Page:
The following post is by Summer Intern: David Bloch, firstname.lastname@example.org
Last week, Amazon debuted its much-hyped Prime Day sale to commemorate the company’s 20th anniversary. But while the e-commerce behemoth gained acclaim in the build-up, its celebration was short-lived once the sale took place.
Amazon touted the June 15th event as a grander Black Friday. However, by and large, disappointed customers couldn’t find anything they wanted to buy. The public immediately criticized the online retailer for its oversaturation of arbitrary items—which many described as a mass garage sale—and sell-outs of sought-after offers.
Rival companies also jumped on the opportunity to decry Prime Day. In a blog, Fernando Madeira, President and CEO of Walmart.com, stated “we’ve heard some retailers are charging $100 to get access to a sale but the idea of asking customers to pay extra in order to save money just doesn’t add up for us.” TIME even came out with an article, titled “Everybody Hates Amazon’s Prime Day Deals.”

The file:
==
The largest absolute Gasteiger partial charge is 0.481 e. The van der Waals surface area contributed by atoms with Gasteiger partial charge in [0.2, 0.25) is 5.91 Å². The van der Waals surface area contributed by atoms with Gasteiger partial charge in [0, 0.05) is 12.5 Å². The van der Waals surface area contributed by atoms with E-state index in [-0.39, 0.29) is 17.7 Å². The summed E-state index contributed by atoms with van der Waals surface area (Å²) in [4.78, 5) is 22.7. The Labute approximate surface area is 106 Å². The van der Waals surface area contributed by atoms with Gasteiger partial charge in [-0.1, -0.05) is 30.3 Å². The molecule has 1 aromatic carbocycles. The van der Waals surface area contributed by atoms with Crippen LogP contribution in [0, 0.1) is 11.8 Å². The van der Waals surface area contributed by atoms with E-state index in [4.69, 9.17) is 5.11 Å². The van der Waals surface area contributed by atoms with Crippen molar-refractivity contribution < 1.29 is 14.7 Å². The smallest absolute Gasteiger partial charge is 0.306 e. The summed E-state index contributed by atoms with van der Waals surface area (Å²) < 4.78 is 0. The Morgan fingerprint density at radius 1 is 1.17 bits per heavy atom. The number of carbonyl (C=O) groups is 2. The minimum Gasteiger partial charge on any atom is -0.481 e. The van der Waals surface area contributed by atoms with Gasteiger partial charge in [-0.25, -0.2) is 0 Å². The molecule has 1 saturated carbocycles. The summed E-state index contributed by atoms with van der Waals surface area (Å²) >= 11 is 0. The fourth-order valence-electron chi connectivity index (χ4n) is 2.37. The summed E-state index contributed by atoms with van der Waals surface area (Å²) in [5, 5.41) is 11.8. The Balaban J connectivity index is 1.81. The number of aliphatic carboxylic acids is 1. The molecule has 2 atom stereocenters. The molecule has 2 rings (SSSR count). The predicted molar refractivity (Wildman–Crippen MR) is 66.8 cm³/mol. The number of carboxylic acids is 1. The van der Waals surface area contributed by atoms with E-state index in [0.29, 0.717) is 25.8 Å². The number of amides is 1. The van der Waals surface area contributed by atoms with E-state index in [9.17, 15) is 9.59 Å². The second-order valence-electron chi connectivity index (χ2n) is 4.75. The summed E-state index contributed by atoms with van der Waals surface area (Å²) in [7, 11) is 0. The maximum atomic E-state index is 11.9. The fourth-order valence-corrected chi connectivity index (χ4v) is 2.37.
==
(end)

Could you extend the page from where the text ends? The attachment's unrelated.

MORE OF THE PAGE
Amazon attempted to handle the adversity by refusing to acknowledge Prime Day’s failure. In a recent press release, the company boasted “Amazon sold more units on Prime Day than Black Friday 2014…Customers ordered hundreds of thousands of Amazon devices – making it the largest device sales day ever worldwide.”
However, numbers aren’t always the best determinants of a situation. Customers are irritated with Amazon, and simply spewing facts and figures isn’t going to hide that.
According to Todd Grossman, CEO of the Americas for Talkwalker, “Amazon needs to think about how they can turn customer sentiment around to avoid a longer-term reputation issue,” but this does not entail sweeping the problem under a rug.